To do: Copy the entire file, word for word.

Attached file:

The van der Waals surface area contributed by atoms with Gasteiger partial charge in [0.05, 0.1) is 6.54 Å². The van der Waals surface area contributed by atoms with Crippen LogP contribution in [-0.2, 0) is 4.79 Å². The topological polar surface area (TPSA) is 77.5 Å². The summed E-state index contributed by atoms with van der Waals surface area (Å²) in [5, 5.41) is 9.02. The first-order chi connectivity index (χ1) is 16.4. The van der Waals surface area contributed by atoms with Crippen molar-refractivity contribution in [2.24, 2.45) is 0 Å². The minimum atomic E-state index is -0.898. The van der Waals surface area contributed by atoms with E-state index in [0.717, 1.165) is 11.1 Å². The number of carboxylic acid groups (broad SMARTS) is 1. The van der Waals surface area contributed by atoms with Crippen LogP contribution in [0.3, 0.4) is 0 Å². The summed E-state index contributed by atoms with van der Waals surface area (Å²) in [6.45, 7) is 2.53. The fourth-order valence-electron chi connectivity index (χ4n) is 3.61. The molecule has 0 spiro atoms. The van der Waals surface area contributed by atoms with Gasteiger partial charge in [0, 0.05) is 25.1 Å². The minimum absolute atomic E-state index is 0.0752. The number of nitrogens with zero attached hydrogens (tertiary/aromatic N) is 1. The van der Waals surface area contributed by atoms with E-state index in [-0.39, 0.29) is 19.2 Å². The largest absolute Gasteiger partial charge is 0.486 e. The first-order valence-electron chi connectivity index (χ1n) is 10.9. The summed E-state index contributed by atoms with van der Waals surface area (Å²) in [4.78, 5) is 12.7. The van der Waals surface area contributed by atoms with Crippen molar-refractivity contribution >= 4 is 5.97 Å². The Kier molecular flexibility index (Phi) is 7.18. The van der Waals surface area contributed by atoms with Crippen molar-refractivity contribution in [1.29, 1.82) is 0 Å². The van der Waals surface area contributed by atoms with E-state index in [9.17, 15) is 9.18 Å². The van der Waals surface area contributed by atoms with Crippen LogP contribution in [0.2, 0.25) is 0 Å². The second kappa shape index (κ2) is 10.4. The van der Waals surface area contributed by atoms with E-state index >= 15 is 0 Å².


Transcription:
The van der Waals surface area contributed by atoms with Gasteiger partial charge in [0.05, 0.1) is 6.54 Å². The van der Waals surface area contributed by atoms with Crippen LogP contribution in [-0.2, 0) is 4.79 Å². The topological polar surface area (TPSA) is 77.5 Å². The summed E-state index contributed by atoms with van der Waals surface area (Å²) in [5, 5.41) is 9.02. The first-order chi connectivity index (χ1) is 16.4. The van der Waals surface area contributed by atoms with Crippen molar-refractivity contribution in [2.24, 2.45) is 0 Å². The minimum atomic E-state index is -0.898. The van der Waals surface area contributed by atoms with E-state index in [0.717, 1.165) is 11.1 Å². The number of carboxylic acid groups (broad SMARTS) is 1. The van der Waals surface area contributed by atoms with Crippen LogP contribution in [0.3, 0.4) is 0 Å². The summed E-state index contributed by atoms with van der Waals surface area (Å²) in [6.45, 7) is 2.53. The fourth-order valence-electron chi connectivity index (χ4n) is 3.61. The molecule has 0 spiro atoms. The van der Waals surface area contributed by atoms with Gasteiger partial charge in [0, 0.05) is 25.1 Å². The minimum absolute atomic E-state index is 0.0752. The number of nitrogens with zero attached hydrogens (tertiary/aromatic N) is 1. The van der Waals surface area contributed by atoms with E-state index in [-0.39, 0.29) is 19.2 Å². The largest absolute Gasteiger partial charge is 0.486 e. The first-order valence-electron chi connectivity index (χ1n) is 10.9. The summed E-state index contributed by atoms with van der Waals surface area (Å²) in [4.78, 5) is 12.7. The van der Waals surface area contributed by atoms with Crippen molar-refractivity contribution >= 4 is 5.97 Å². The Kier molecular flexibility index (Phi) is 7.18. The van der Waals surface area contributed by atoms with Crippen molar-refractivity contribution in [1.29, 1.82) is 0 Å². The van der Waals surface area contributed by atoms with E-state index in [9.17, 15) is 9.18 Å². The van der Waals surface area contributed by atoms with Crippen LogP contribution in [0.2, 0.25) is 0 Å². The second kappa shape index (κ2) is 10.4. The van der Waals surface area contributed by atoms with E-state index >= 15 is 0 Å².